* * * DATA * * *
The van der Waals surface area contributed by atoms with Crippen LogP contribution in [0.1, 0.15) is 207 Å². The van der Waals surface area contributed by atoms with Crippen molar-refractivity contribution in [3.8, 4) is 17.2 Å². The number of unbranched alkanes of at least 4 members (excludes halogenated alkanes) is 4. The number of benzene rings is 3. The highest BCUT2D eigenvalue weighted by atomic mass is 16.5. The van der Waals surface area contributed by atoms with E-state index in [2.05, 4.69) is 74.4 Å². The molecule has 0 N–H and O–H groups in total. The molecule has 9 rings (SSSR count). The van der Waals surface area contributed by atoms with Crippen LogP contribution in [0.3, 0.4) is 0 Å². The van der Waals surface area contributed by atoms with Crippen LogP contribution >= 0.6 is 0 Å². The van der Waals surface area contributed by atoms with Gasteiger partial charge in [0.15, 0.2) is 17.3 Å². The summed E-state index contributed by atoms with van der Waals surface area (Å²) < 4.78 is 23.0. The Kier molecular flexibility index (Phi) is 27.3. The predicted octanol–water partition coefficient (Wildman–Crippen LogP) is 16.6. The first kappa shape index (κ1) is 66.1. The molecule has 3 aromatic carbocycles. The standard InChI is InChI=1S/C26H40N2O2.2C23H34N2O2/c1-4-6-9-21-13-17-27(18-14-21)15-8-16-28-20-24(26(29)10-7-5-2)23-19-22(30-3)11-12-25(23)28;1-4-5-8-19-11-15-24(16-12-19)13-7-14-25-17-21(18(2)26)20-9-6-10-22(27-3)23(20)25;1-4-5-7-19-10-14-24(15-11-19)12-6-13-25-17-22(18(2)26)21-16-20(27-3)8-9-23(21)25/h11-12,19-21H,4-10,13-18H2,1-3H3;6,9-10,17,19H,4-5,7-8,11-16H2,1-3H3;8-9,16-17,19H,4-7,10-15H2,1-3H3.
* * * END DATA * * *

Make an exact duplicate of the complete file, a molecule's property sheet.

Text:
The van der Waals surface area contributed by atoms with Crippen LogP contribution in [0.1, 0.15) is 207 Å². The van der Waals surface area contributed by atoms with Crippen molar-refractivity contribution in [3.8, 4) is 17.2 Å². The number of unbranched alkanes of at least 4 members (excludes halogenated alkanes) is 4. The number of benzene rings is 3. The highest BCUT2D eigenvalue weighted by atomic mass is 16.5. The van der Waals surface area contributed by atoms with E-state index in [2.05, 4.69) is 74.4 Å². The molecule has 0 N–H and O–H groups in total. The molecule has 9 rings (SSSR count). The van der Waals surface area contributed by atoms with Crippen LogP contribution in [0.3, 0.4) is 0 Å². The van der Waals surface area contributed by atoms with Crippen LogP contribution >= 0.6 is 0 Å². The van der Waals surface area contributed by atoms with Gasteiger partial charge in [0.15, 0.2) is 17.3 Å². The summed E-state index contributed by atoms with van der Waals surface area (Å²) < 4.78 is 23.0. The Kier molecular flexibility index (Phi) is 27.3. The predicted octanol–water partition coefficient (Wildman–Crippen LogP) is 16.6. The first kappa shape index (κ1) is 66.1. The molecule has 3 aromatic carbocycles. The standard InChI is InChI=1S/C26H40N2O2.2C23H34N2O2/c1-4-6-9-21-13-17-27(18-14-21)15-8-16-28-20-24(26(29)10-7-5-2)23-19-22(30-3)11-12-25(23)28;1-4-5-8-19-11-15-24(16-12-19)13-7-14-25-17-21(18(2)26)20-9-6-10-22(27-3)23(20)25;1-4-5-7-19-10-14-24(15-11-19)12-6-13-25-17-22(18(2)26)21-16-20(27-3)8-9-23(21)25/h11-12,19-21H,4-10,13-18H2,1-3H3;6,9-10,17,19H,4-5,7-8,11-16H2,1-3H3;8-9,16-17,19H,4-7,10-15H2,1-3H3.